The E.U. Resilience Communication — Interview with Ms. Alina Nedea, DG FISMA, Head of Unit – Sanctions
July 01, 2021
By: Benoit Beaulieu, ACSS Reporter
On January 19th of this year, the European Commission issued a publication effectively titled The Resilience Communication.
The communication puts forth a strategy towards strengthening the euro and improving the resilience of E.U. financial market infrastructures. Part of this discussion concerns the role that E.U. sanctions play in the implementation of this strategy.
Below are some of the key actions relevant to sanctions implementation.
- Key action 10: In 2021, the Commission will develop a database, the Sanctions Information Exchange Repository, for the prompt reporting and exchange of information between Member States and the Commission on the implementation and enforcement of sanctions.
- Key action 11: In 2021, the Commission will work with Member States to establish a single contact point for enforcement and implementation issues which have cross-border dimensions.
- Key action 13: The Commission will set up a dedicated system to allow for anonymous reporting of sanctions’ evasion, including whistleblowing. The system will provide the necessary confidentiality guarantees.
ACSS interviewed Ms. Alina Nedea about the communication.
Alina is Head of Unit – Sanctions, at the Directorate‑General for Financial Stability, Financial Services and Capital Markets Union (DG FISMA). DG FISMA is the Commission department responsible for EU policy on banking and finance.
ACSS: What events, as of late, prompted the creation of this communication and the strategy it details?
Alina Nedea: The geopolitical context has shifted over the past few decades towards more conflictual international relationships. The global economy is increasingly multipolar and the short-term pursuit of unilateral interests by specific actors has undermined effective multilateral cooperation.
In such a context, the E.U. has remained open towards the rest of the world, but to continue to do so, it has to address some vulnerabilities that have become more apparent recently and that could undermine the prosperity and stability of its economy and financial system.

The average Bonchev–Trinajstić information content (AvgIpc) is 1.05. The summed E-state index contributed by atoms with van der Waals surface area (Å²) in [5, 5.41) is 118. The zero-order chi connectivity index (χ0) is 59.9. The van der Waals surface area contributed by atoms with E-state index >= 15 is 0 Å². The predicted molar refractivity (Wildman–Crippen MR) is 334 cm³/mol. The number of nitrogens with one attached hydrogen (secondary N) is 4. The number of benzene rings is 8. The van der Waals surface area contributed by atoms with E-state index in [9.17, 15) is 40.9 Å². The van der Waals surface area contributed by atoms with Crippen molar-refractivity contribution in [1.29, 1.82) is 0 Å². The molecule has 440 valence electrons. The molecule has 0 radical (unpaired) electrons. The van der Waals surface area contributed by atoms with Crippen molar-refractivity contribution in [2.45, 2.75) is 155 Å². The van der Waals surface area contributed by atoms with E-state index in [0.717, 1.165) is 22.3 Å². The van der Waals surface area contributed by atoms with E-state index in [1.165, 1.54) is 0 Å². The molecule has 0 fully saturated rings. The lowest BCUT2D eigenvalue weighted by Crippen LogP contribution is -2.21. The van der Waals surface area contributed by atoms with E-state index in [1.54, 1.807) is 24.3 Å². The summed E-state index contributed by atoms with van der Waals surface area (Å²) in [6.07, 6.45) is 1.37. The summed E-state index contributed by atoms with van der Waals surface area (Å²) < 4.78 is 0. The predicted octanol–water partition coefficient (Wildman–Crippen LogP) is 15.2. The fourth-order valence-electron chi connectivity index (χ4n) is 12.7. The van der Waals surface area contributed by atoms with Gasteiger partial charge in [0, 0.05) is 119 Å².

On the one hand, the COVID-19 crisis has emphasized the risks of a global currency regime relying on a single currency, i.e. the U.S. dollar, to pursue financial stability. On the other hand, the withdrawal of the United Kingdom from the E.U., with the ensuing potential divergence of regulatory and supervisory frameworks, may raise financial stability issues for the E.U. given the reliance on U.K. central counterparties (CCPs) for clearing and settling transactions in euro-denominated financial instruments. Moreover, the unlawful extra-territorial application of unilateral sanctions by third countries threatens the freedom and ability of E.U. companies and individuals to undertake legitimate business with other third-countries’ operators as well as inside the E.U. Such practices negatively affect the E.U. economy and restrict the E.U.’s foreign policy.
The Communication’s goal is to provide an answer to the questions raised by the events described above and to make the E.U. economic and financial system more resilient to shocks, including via a greater international role of the euro. In particular, the E.U. has a vital role in shaping the system of global governance and in developing mutually beneficial bilateral relations, while protecting itself from unfair and abusive practices. This goes hand in hand with the E.U.’s commitment to a more resilient and open global economy, well-functioning international financial markets, and the rules-based multilateral system.